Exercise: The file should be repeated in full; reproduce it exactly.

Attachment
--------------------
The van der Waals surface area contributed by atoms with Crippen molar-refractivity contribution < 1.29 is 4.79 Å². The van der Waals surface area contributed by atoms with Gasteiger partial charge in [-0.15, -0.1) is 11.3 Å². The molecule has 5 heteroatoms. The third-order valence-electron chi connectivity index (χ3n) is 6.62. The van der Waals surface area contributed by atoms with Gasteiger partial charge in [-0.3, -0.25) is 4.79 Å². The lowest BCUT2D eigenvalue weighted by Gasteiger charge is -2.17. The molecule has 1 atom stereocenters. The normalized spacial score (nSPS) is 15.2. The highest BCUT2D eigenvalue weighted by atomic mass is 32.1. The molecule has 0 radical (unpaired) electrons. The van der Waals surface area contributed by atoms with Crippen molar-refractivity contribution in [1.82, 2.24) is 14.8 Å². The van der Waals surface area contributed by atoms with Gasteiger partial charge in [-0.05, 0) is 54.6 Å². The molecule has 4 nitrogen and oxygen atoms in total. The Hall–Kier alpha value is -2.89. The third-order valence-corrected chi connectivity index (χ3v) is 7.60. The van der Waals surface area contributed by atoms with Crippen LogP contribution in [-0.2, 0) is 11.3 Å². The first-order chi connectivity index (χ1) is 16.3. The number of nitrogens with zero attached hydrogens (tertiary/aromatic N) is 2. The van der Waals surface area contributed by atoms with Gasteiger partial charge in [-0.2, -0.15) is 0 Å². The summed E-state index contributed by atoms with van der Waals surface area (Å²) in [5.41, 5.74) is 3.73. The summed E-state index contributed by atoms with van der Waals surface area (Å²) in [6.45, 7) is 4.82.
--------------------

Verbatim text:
The van der Waals surface area contributed by atoms with Crippen molar-refractivity contribution < 1.29 is 4.79 Å². The van der Waals surface area contributed by atoms with Gasteiger partial charge in [-0.15, -0.1) is 11.3 Å². The molecule has 5 heteroatoms. The third-order valence-electron chi connectivity index (χ3n) is 6.62. The van der Waals surface area contributed by atoms with Gasteiger partial charge in [-0.3, -0.25) is 4.79 Å². The lowest BCUT2D eigenvalue weighted by Gasteiger charge is -2.17. The molecule has 1 atom stereocenters. The normalized spacial score (nSPS) is 15.2. The highest BCUT2D eigenvalue weighted by atomic mass is 32.1. The molecule has 0 radical (unpaired) electrons. The van der Waals surface area contributed by atoms with Crippen molar-refractivity contribution in [1.82, 2.24) is 14.8 Å². The van der Waals surface area contributed by atoms with Gasteiger partial charge in [-0.05, 0) is 54.6 Å². The molecule has 4 nitrogen and oxygen atoms in total. The Hall–Kier alpha value is -2.89. The third-order valence-corrected chi connectivity index (χ3v) is 7.60. The van der Waals surface area contributed by atoms with Crippen LogP contribution in [-0.2, 0) is 11.3 Å². The first-order chi connectivity index (χ1) is 16.3. The number of nitrogens with zero attached hydrogens (tertiary/aromatic N) is 2. The van der Waals surface area contributed by atoms with Gasteiger partial charge in [-0.2, -0.15) is 0 Å². The summed E-state index contributed by atoms with van der Waals surface area (Å²) in [5.41, 5.74) is 3.73. The summed E-state index contributed by atoms with van der Waals surface area (Å²) in [6.45, 7) is 4.82.